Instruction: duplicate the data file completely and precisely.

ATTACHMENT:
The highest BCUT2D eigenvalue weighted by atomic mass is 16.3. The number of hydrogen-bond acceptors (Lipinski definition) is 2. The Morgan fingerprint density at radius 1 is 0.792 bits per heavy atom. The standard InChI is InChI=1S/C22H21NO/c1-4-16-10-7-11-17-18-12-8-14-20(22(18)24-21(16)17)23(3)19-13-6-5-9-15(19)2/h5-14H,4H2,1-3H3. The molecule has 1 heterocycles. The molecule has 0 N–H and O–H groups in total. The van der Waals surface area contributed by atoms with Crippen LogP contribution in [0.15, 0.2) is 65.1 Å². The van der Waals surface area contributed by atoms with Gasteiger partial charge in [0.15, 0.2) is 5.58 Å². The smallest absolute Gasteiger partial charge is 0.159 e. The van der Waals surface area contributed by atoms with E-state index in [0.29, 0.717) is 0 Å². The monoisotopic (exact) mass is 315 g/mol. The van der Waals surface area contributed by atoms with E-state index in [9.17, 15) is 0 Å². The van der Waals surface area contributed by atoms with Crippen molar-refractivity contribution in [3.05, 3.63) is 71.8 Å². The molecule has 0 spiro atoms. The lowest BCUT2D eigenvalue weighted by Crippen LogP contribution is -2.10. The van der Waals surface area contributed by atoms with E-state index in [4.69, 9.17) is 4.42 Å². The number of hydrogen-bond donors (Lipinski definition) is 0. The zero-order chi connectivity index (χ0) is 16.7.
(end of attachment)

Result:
The highest BCUT2D eigenvalue weighted by atomic mass is 16.3. The number of hydrogen-bond acceptors (Lipinski definition) is 2. The Morgan fingerprint density at radius 1 is 0.792 bits per heavy atom. The standard InChI is InChI=1S/C22H21NO/c1-4-16-10-7-11-17-18-12-8-14-20(22(18)24-21(16)17)23(3)19-13-6-5-9-15(19)2/h5-14H,4H2,1-3H3. The molecule has 1 heterocycles. The molecule has 0 N–H and O–H groups in total. The van der Waals surface area contributed by atoms with Crippen LogP contribution in [0.15, 0.2) is 65.1 Å². The van der Waals surface area contributed by atoms with Gasteiger partial charge in [0.15, 0.2) is 5.58 Å². The smallest absolute Gasteiger partial charge is 0.159 e. The van der Waals surface area contributed by atoms with E-state index in [0.29, 0.717) is 0 Å². The monoisotopic (exact) mass is 315 g/mol. The van der Waals surface area contributed by atoms with E-state index in [9.17, 15) is 0 Å². The van der Waals surface area contributed by atoms with Crippen molar-refractivity contribution in [3.05, 3.63) is 71.8 Å². The molecule has 0 spiro atoms. The lowest BCUT2D eigenvalue weighted by Crippen LogP contribution is -2.10. The van der Waals surface area contributed by atoms with E-state index in [4.69, 9.17) is 4.42 Å². The number of hydrogen-bond donors (Lipinski definition) is 0. The zero-order chi connectivity index (χ0) is 16.7.